Asset managers are looking for ways to mine alternative data sets for investment ideas, recognizing that stock pickers cannot rely on traditional research.
An explosion in alternative data, ranging from satellite images to mobile geolocation data and unstructured text, has created an arms race among hedge funds and quantitative funds. Many firms have hired data scientists to dive into pools of data and to use
machine learning algorithms to extract insights or predictive signals. Traditional buy-side firms are also eyeing big data sets while wrestling with how to incorporate them into the investment process.
“Alt data is starting to become a little more mainstream in that asset managers realize they need to find new sources of alpha to gain an edge,” said Bill Stephenson, managing director of AIR Summit, a conference that was held Sept. 5-6 in New York City.
The two-day event, which stands for Alpha Innovation Required, focused on facilitating discussions on challenging and innovative trends impacting the institutional investment management industry, especially active managers. AIR Summit 4.0 enabled buy-side
firms to connect with startups in the “alpha technology” or alpha tech space.
This year, 20 startups presented at AIR Summit 4.0 out of 400 candidates. On average, companies presenting were in business for four years with 14 hailing from New York, five from London, and one from Vancouver.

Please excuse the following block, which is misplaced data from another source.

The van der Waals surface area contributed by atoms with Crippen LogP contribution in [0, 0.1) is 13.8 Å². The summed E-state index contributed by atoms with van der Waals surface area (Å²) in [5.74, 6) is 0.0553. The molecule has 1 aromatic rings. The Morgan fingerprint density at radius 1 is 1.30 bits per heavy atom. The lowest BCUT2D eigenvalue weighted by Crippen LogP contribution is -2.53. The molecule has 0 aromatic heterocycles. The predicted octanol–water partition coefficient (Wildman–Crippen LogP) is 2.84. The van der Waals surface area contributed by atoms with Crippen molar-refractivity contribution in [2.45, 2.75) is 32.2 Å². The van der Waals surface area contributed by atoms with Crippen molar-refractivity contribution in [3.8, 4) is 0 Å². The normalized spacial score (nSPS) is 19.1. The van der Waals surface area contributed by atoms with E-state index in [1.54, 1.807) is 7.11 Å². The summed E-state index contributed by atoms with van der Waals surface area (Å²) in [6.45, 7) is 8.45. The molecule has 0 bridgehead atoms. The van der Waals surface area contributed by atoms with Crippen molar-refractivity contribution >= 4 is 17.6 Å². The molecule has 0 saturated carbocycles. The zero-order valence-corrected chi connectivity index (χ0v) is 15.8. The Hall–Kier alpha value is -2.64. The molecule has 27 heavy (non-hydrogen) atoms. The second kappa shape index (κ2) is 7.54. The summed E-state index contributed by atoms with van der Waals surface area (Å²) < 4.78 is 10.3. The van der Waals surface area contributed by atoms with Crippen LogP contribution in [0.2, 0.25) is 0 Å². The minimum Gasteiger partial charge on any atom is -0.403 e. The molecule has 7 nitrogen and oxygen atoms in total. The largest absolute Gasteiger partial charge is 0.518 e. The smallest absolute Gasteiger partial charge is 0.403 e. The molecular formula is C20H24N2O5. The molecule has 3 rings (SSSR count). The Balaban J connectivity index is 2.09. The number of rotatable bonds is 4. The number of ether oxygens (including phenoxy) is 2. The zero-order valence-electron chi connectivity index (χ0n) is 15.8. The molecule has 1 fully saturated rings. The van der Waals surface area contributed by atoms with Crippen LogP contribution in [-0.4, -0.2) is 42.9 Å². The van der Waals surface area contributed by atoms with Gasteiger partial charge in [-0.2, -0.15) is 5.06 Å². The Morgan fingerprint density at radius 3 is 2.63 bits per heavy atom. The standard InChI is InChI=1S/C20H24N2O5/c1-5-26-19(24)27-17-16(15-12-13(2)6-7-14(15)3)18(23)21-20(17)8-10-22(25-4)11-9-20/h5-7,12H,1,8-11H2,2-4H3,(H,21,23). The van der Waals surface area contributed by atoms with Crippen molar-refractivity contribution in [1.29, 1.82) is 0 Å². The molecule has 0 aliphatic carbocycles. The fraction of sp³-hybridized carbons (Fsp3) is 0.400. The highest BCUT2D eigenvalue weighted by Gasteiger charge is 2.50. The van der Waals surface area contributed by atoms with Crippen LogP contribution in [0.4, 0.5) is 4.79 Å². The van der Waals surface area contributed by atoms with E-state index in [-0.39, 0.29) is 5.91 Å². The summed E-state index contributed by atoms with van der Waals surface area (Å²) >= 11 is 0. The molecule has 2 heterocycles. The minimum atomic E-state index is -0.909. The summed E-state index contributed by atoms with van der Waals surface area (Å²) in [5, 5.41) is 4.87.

For example, Predata, a predictive analytics company, identifies online shifts in human behavior and anticipates global events through machine learning and alternative data. “It turns metadata into insights,” said Hazem Dawani, CEO, adding that “metadata
is language agnostic across the world whether it’s in English, Swahili or German.” Predata collects meta data daily from tens of thousands of web sources, and then organizes the data into categories within countries and on topics related to security, social
and political unrest, and economics.
When the Trump Administration in April of 2018 imposed unexpectedly harsh sanctions on Russia, the ruble dropped more than 8% over four days. Predata had signals predicting the possibility of new US sanctions and these signals peaked six days ahead of the
currency’s move. Customers receive early warnings on average 14 days in advance of events.
Recent signals included perceived risks that the NAFTA negotiation will fail. On Sept. 18, it produced a US midterm signal observer about online activity on issues related to the November elections.
“Geopolitical risk moves financial markets and most of the time this is not priced into the currencies or the assets,” said Dawani, whose customers include government agencies, global macro risk managers, hedge funds and prop traders.
Increasing pressure from low-cost index funds has been cited as a factor in the buy-side’s search for an edge in alt data.
“It seems to me there is going to be this massive disruption in the coming years, significant consolidation, clear winners and losers in our business,” said Stephenson. “I think there’s an opportunity to reinvent our business,” asserts Stephenson.
“As more assets move to passive, there’s going to be an opportunity for those who survive on the active side to outperform,” he predicted.
The buy side is expected to double its spend on alternative data from an estimated $661 billion in 2016 to $1 billion in 2020, based on analysis from Alternativedata.org.